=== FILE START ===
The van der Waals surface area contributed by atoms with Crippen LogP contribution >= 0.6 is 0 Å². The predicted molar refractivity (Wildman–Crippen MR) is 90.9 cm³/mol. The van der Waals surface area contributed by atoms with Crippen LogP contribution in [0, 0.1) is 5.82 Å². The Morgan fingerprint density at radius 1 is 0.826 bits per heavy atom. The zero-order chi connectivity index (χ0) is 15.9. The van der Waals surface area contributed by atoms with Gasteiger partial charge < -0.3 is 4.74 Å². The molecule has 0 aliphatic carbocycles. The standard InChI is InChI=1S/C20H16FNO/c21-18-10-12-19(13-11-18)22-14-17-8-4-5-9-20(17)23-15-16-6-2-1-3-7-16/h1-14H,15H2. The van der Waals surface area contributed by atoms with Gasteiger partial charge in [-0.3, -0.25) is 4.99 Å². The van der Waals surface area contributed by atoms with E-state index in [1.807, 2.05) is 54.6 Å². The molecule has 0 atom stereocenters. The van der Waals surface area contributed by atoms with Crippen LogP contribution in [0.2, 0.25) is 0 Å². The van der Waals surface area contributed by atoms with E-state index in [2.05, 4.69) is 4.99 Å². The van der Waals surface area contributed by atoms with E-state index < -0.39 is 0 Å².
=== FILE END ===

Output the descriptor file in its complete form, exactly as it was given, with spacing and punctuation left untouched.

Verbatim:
The van der Waals surface area contributed by atoms with Crippen LogP contribution >= 0.6 is 0 Å². The predicted molar refractivity (Wildman–Crippen MR) is 90.9 cm³/mol. The van der Waals surface area contributed by atoms with Crippen LogP contribution in [0, 0.1) is 5.82 Å². The Morgan fingerprint density at radius 1 is 0.826 bits per heavy atom. The zero-order chi connectivity index (χ0) is 15.9. The van der Waals surface area contributed by atoms with Gasteiger partial charge < -0.3 is 4.74 Å². The molecule has 0 aliphatic carbocycles. The standard InChI is InChI=1S/C20H16FNO/c21-18-10-12-19(13-11-18)22-14-17-8-4-5-9-20(17)23-15-16-6-2-1-3-7-16/h1-14H,15H2. The van der Waals surface area contributed by atoms with Gasteiger partial charge in [-0.3, -0.25) is 4.99 Å². The van der Waals surface area contributed by atoms with E-state index in [1.807, 2.05) is 54.6 Å². The molecule has 0 atom stereocenters. The van der Waals surface area contributed by atoms with Crippen LogP contribution in [0.2, 0.25) is 0 Å². The van der Waals surface area contributed by atoms with E-state index in [2.05, 4.69) is 4.99 Å². The van der Waals surface area contributed by atoms with E-state index < -0.39 is 0 Å².